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High Rise isn't just a movie about insane people; it also seems to be a movie created by insane people. This is the kind of feeling you get when you watch the first montage in the film, which comes at about the 30 minute mark and sits in place of the actual drama of the story, leaving you with a movie that's less about the destruction of the High Rise and more about the immediate aftermath of the destruction of the High Rise. It's an incredibly strange narrative choice, though I imagine it was made by Ballard and not Wheatley/Jump, the husband/wife director/writer collaborators, and I imagine it's the exact reason, along with the rest of the strange narrative and visual directions this film takes, why so many people have been giving it bad reviews. The movie is incredibly loose by design. Someone else on here used the term, "a series of vignettes," and that's quite accurate. It feels like you're watching a series of vignettes, as the whole film slowly achieves perfect nightmare status, ending with a Brian De Palma- esque kaleidoscope shot. What I'm trying to say is, this isn't your typical dystopian film, but that doesn't mean it's a bad film. I actually quite enjoyed it. I spent most of the time smiling with brief intermissions for the really horrifying stuff. It's just an original, fun, movie that you wouldn't be able to find anywhere else. If I went back in time and wanted to shock someone from the past by showing them how crazy movies have gotten, I would probably choose High Rise.
Everybody Wants Some!! (2016)
Exactly what I needed
Everybody Wants Some!! was a perfect film for this moment: it consists of little more than a bunch of overly-competitive jocks joking with each other, partying, and trying to get laid over the course of three days before school even starts. It's intelligently written, fun, well-acted, and well-shot. What more could you ask for? Linklater, of course, does it all in a slice of life fashion: the opening of the film doesn't even attempt to describe what's going to happen and the end of the film barely describes what happened beforehand. The movie is almost meditative, and yet continually looking for stimulus in the largest and tiniest things... really whatever kind of stimulus they can get their hands on. Story-wise, it unfolds over almost every part of the era, which is, as far as I could tell, undefined yet seemingly somewhere during the 80s. Each night takes us to a different flavor of the time: disco, punk, you name it... but the genius of the script is that you don't really realize you've been given a tasting menu until you've already eaten everything. It just seems natural when it happens. Everything in this film seems natural, and that's a credit to the director, but also the actors. I imagine casting was the most important part of putting this film together and it seems to have been a success: every actor kills their part. Were they even acting? I have a feeling they were just being themselves. If you want to watch some kids mess around and laugh with them or at them, Everybody Wants Some!! not only is your movie, but probably will be your movie for a long time coming.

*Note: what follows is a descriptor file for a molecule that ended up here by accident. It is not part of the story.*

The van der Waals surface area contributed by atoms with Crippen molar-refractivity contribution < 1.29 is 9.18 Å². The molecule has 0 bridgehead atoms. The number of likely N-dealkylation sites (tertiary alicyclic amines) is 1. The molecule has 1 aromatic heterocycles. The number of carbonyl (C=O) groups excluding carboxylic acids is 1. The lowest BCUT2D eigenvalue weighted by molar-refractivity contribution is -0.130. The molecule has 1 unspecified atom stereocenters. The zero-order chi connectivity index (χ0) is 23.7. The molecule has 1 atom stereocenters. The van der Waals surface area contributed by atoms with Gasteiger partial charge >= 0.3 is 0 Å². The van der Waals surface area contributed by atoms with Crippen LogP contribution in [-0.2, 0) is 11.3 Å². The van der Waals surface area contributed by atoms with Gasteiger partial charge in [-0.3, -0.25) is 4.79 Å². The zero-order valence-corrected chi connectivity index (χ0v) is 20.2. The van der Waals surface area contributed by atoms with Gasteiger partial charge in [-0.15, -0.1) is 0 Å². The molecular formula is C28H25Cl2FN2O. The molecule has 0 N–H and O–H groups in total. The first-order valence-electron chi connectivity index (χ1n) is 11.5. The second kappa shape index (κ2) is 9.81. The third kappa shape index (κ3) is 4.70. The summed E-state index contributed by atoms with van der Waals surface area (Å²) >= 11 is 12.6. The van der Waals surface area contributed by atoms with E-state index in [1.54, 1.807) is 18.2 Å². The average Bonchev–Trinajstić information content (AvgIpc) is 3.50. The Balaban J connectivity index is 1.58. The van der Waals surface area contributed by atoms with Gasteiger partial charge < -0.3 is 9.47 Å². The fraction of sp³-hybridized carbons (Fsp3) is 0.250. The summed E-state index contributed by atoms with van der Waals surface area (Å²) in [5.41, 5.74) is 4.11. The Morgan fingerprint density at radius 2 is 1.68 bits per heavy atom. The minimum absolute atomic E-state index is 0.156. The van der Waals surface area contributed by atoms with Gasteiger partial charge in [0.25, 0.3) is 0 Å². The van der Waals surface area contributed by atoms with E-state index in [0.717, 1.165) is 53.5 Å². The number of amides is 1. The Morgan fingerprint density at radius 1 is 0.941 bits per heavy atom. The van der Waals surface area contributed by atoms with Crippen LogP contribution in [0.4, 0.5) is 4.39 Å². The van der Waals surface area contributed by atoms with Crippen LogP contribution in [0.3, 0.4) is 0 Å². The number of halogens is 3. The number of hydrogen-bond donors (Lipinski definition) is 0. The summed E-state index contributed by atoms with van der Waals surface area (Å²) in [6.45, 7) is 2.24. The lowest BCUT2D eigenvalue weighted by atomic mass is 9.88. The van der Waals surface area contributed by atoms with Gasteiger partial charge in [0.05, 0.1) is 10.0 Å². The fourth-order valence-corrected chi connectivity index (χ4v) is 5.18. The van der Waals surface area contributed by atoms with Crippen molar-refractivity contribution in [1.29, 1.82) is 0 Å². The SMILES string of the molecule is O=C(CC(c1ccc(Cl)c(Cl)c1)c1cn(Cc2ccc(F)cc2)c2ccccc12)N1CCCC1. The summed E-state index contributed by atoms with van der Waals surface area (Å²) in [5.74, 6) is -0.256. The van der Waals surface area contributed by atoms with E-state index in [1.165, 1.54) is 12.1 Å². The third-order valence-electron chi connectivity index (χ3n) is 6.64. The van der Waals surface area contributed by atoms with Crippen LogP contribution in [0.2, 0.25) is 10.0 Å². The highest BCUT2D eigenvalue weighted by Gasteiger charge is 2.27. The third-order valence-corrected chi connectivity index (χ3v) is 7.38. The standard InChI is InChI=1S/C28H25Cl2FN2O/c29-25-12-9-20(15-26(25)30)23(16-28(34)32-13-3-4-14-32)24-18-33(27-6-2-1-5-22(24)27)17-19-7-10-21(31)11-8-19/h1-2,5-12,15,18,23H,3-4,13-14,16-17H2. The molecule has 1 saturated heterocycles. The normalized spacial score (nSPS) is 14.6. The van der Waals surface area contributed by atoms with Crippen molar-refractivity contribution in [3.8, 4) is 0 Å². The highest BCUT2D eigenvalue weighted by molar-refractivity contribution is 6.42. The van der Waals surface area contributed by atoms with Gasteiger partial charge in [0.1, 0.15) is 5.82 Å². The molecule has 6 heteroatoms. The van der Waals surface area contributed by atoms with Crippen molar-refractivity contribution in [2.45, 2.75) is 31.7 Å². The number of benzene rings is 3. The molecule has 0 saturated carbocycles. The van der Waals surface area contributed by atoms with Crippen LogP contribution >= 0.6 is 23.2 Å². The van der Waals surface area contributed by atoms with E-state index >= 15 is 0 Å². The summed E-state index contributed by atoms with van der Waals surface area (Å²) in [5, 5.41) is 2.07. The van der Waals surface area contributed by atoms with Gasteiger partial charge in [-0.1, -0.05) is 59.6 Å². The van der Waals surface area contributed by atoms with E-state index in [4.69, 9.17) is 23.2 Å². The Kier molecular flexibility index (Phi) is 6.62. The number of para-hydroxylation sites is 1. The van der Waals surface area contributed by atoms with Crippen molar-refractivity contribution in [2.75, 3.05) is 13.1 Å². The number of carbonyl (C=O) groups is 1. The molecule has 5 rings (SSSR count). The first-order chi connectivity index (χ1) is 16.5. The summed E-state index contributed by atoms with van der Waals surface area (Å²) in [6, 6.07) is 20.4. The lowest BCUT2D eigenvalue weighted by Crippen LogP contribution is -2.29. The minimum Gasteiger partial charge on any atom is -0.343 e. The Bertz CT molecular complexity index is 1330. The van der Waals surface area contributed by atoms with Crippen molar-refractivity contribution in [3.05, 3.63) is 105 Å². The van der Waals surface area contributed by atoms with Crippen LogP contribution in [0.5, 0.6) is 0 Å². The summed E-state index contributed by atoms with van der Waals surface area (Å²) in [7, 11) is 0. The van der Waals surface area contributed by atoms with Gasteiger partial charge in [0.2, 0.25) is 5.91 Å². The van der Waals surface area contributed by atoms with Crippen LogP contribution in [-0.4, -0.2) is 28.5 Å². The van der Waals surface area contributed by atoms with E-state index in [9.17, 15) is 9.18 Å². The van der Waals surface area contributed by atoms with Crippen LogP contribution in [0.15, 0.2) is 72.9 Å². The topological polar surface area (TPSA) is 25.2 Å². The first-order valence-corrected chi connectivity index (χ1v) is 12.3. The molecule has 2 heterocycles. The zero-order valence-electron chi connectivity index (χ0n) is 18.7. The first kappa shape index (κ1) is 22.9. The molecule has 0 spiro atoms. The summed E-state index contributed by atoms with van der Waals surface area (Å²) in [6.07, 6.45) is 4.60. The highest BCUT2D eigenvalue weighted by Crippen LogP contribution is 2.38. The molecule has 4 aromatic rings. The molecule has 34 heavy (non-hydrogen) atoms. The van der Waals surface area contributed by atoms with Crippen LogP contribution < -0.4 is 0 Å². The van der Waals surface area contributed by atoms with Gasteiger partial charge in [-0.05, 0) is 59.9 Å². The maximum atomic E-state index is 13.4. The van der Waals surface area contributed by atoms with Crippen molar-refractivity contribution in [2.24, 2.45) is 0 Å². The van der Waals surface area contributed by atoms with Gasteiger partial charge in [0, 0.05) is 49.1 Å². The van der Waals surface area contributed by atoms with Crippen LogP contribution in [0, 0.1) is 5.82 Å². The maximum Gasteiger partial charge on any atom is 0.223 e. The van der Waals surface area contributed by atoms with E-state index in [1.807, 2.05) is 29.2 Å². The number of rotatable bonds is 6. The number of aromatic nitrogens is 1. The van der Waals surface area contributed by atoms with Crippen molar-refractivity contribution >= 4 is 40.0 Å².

A Top Ten Horror Movie
The best part about The Witch, besides the acting, is the dichotomy between drama and what is actually a surprisingly fast paced and accessible horror movie (with few genre clichés.) The film could be looked at as two separate stories heavily intertwined: the supernatural horror of the woods vs the very real terror of violence erupting within the family, and amazingly this is all done seamlessly, missing no beats and never seeming to give up one for the other. In that way, The Witch has the elegance of a clever children's story (A New England Folk Tale to be precise) with the intensity of a melodrama. This would never have worked if the cast didn't kill every role, but luckily for us they did; they murdered those roles.
I don't think I've ever actually seen a movie during which people, in the middle of a crowd, screamed. The Witch did that. The Witch made people scream and gasp so loud the whole room heard and it did other things too: it told an engrossing, intelligent story. There are minor "complaints" I may have that keep it from being 10/10 (the shots don't carry the film as much as the writing,) but really this is a horror film that could easily make a top ten list. It's just good fun (and the ending is great... don't bash the ending... people are bashing the ending but I don't know why... it's really a perfect ending...)
Die Marquise von O... (1976)
I hadn't ever seen a rape comedy before, but after my first viewing of The Marquise of O I have to admit that that is, indeed, what I have seen... and it made me laugh sometimes and sit, in horror, others. I hope you understand, before you question my moral or intellectual composure, that I try as often as possible to take films and characters seriously within their own context. I am that guy that gets angry when people laugh in movies like 2001: A Space Odyssey and There Will Be Blood, and yet The Marquise of O seemed somehow different. I wasn't the only one laughing in the theater.
The premise is simple, provided you live within the mindset of an early 19th century aristocrat (there lies the comedy): a Russian Lieutenant, in the midst of battle against the Germans, saves the German Commander's daughter from being raped by his own troops, only to rape her in her room later in the night after she has taken a sleeping potion. This is only implied, but the rest of the film will consist of the Russian Lieutenant making strange and semi-obvious attempts to somehow right his own wrong, as The Marquise struggles to understand and deal with her seemingly random pregnancy.